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Advances in Civil Engineering
Volume 2012 (2012), Article ID 673821, 8 pages
http://dx.doi.org/10.1155/2012/673821
Research Article

Optimization of Post-Tensioned Box Girder Bridges with Special Reference to Use of High-Strength Concrete Using AASHTO LRFD Method

1Department of Engineering and Computer Science, West Texas A&M University, WTAMU Box 60767, Canyon, TX 79016, USA
2Engineering Technical Group, Arizona Department of Transportation, 205 South 17th Avenue, MD 618E, Phoenix, AZ 85007, USA
3Design Section, Nfra Inc., 77 E. Thomas Road, Suite 200, Phoenix, AZ 85012, USA

Received 9 January 2012; Revised 17 May 2012; Accepted 24 May 2012

Academic Editor: Sami W. Tabsh

Copyright © 2012 Byungik Chang et al. This is an open access article distributed under the Creative Commons Attribution License, which permits unrestricted use, distribution, and reproduction in any medium, provided the original work is properly cited.

Abstract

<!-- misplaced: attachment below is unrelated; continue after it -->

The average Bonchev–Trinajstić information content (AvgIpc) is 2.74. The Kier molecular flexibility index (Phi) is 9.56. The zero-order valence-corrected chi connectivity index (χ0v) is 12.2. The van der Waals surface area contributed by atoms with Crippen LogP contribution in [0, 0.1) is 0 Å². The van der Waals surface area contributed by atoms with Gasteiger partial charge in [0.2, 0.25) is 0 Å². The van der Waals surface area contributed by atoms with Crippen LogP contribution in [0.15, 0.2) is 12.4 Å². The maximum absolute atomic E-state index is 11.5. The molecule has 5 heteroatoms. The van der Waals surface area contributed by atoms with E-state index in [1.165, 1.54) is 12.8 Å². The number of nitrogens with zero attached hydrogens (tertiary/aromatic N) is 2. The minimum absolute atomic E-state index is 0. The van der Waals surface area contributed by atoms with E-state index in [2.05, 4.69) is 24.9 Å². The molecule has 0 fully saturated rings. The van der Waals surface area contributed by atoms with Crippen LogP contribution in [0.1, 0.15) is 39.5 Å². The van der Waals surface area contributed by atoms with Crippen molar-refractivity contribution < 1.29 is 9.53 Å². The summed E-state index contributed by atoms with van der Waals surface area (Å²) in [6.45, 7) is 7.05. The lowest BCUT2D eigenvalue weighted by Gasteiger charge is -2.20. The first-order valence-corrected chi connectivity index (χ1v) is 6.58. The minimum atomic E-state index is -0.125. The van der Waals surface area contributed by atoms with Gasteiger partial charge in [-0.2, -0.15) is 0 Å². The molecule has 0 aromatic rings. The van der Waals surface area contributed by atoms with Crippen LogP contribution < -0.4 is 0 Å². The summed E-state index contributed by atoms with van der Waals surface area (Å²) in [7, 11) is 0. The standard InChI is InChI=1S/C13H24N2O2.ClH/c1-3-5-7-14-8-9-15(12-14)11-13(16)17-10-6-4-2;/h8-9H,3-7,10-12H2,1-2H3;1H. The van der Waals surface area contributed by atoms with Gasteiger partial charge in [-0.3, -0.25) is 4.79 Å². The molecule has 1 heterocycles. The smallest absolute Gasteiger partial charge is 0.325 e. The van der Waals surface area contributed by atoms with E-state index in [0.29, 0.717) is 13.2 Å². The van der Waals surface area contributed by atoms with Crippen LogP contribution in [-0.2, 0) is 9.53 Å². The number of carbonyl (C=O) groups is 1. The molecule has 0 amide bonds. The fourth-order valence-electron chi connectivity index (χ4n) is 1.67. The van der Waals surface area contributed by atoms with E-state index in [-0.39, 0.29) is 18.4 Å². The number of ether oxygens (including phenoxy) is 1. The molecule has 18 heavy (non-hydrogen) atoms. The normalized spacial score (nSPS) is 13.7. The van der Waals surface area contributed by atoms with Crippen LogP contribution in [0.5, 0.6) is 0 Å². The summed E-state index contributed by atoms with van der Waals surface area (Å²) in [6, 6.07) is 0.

With the Federal Highway Administration-mandated implementation of the LRFD specifications, many state departments of transportation (DOTs) have already started implementing LRFD specifications as developed by the AASHTO. Many aspects of the LRFD specifications are being investigated by DOTs and researchers in order for seamless implementation for design and analysis purposes. This paper presents the investigation on several design aspects of post-tensioned box girder bridges designed by LRFD Specifications using conventional or High-Strength Concrete (HSC). A computer spreadsheet application was specifically developed for this investigation. It is capable of analysis, design, and cost evaluation of the superstructure for a cast-in-place post-tensioned box girder bridge. Optimal design of a post-tensioned box girder is achievable by correct selection of design variables. Cost evaluation of superstructures with different geometrical and material configurations has led to the development of optimum design charts for these types of superstructures. Variables used to develop these charts include, among others, span length, section depth, web spacing, tendon profile, and concrete strength. It was observed that HSC enables the achievement of significantly longer span lengths and/or longer web spacing that is not achievable when using normal strength concrete.